“When you talk about the next generation city, we’re focusing on to be holistic having a unique masterplan that caters to all stakeholders, making sure that all the infrastructure not just covers softscape but also the ha hardscape sure that the softscape and hardscape that will make it sustainable by investing public spaces, walkability and connectivity,” he said. Located along Roxas Boulevard, the project offers spectacular view of the world famous Manila Bay’s beautiful sunset. Baclaran Church is another major landmark in the area in front of Aseana City. Wednesday is a busy day in the church as devotees flock to pray the Lady of Perpetual Help.
Aseana City is located along the shoreline of Manila Bay, extending northeast to Roxas Boulevard within Parañaque, with an approximate total area of two hundred four (204) hectares.
Aseana City offers a closer view to history as it’s in the vicinity of the walled city of Intramuros and country’s bastion of business achievement – Binondo, Makati and Ortigas.
Moreover, major locators have also selected to operate near the vicinity the Aseana area. These are retail warehouse giant Pricesmart, One-stop-shop, Aseana Powerstation and DFA Passport Plaza, the Department of Foreign Affairs’ newest processing center.
Opportunities in emerging cities
FOR Kenneth Stern, country manager of Remax Philippines, emerging cities offer good economic opportunities for property.
Being the world’s leading real estate franchise, Stern said the Remax is bullish on the Philippines, “Being in the country for six years now and opened 30 branches nationwide. We’ve just opened two Cebu and two in Davao last week,” he said.
“We are also opening in Tuguegarao, Siargao, Palawan and Clark. “We’re looking to expand in other areas of the country,” he added.
“The vision of Remax is to professionalize real estate in the Philippines. We are also growing that especially in new markets,” he pointed out.
As an emerging market, the expertise of Remax can be tapped especially in the countryside in terms of identifying the legitimate brokers and professionalizing the industry, among others.
Stark said emerging cities have gotten attention because of the boom enjoyed by the property sector. “Who would have thought that we will open an office in Siargao,” Stern pointed out.
According to Stern, as RE/MAX opens more franchises and collects more data, it will be interesting to see how other areas perform in the secondary market, especially with regards to foreign buyers.
“As a global company, RE/MAX is in good position to help its brokers and agents get worldwide exposure, giving them access to foreign markets that were previously inaccessible to them,” said Stern. “As we expand, we also aim to include more locations to our data and see how up-and-coming locations are performing with the entry of Remax, Stern said they will introduce professionalism in the property industry especially to the people living in the provinces. “There’s an opportunity there for companies looking for investment,” he said.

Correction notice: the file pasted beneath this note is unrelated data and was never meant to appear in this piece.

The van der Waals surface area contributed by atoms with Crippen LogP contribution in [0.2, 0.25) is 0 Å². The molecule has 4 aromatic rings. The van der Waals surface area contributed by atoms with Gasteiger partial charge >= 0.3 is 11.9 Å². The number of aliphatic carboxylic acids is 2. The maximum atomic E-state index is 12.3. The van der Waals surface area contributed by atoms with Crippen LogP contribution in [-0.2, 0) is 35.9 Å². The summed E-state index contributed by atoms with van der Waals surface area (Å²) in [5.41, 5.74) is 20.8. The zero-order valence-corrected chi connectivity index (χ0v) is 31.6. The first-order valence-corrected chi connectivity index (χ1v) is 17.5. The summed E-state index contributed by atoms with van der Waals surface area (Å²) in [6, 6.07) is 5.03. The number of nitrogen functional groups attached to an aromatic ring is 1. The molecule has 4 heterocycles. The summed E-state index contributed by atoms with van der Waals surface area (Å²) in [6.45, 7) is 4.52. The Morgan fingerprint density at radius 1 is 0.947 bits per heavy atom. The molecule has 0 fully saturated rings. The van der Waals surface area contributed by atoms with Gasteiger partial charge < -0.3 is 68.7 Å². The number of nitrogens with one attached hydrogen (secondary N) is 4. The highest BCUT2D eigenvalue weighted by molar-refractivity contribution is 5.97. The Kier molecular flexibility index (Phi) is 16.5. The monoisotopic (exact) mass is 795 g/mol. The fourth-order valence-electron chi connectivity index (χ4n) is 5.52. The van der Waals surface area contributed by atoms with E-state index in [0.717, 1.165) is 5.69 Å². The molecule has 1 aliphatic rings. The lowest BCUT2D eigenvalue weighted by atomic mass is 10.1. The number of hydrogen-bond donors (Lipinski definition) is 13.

“Our goal in every country we operate is to professionalize the real estate industry. In the Philippines, we are still growing that. The Philippine real industry needs more professionalism. We want to boost the brokers’ capabilities and expand nationwide,” he said. Moreover, the people can leverage the multinational experience so they can enhance their businesses,” he added.
Challenges in developing emerging cities
LAGDAMEO said it is a bit of challenge to make the emerging cities relevant to the population, For instance, he said DLI needs to entice the people to support agriculture to ensure food security and livelihood. Instead of putting up the traditional structures such as semiconductor industries plants and other industrial parks, DLI prefers an agro-industrial complex. “Instead of industrial parks catering to car parts or airplane parts, why not put up agro-industrial parks to ensure food security,” he explained.
“We also want to make agriculture cool again,” he added. As part of the DLI vision, Lagdameo said they are thinking of bringing the best practices to make the province to be a better place to live in. “We are happy that Mindanao is now getting more attention. I think it is high time to give attention to Mindanao. What we’d like to achieve make the people stay there in Mindanao, and bring more investments,” he pointed out.
Meanwhile, Wenceslao stressed that developing an emerging city should not be based on copying other models. Rather, it should be based on the coordination of government, private and the stakeholders to determine the needs of the city.
Frederic Manuel, representative of venture capital Arch Capital and adjunct faculty, department of analytics, Asian Institute of Management, concurred with Wenceslao that imitating foreign models will not work. “A diversity of the city must not be copied. Meanwhile, Stark said retaining the old soul of the city is important. He added lots of young investors want to make a difference because they believe in promoting diversity.
As a regional developer, DLI is blessed to have models to look and study. Moreover, Lagdameo believes the private sector is the lead player in property development. “Government’s role is to connect these cities within and across regions,” he said.
Meanwhile, Wenceslao said there is no perfect city. Even if all the developers have all the designs and masterplans, there might some be certain factors that will happen and conform to the plans. Nevertheless, he said emerging cities have to adapt to the changes on the fly. To make the emerging city relevant to the people, Lagdameo said it needs to find the proper match and remind the people of their heritage to retain its soul and character.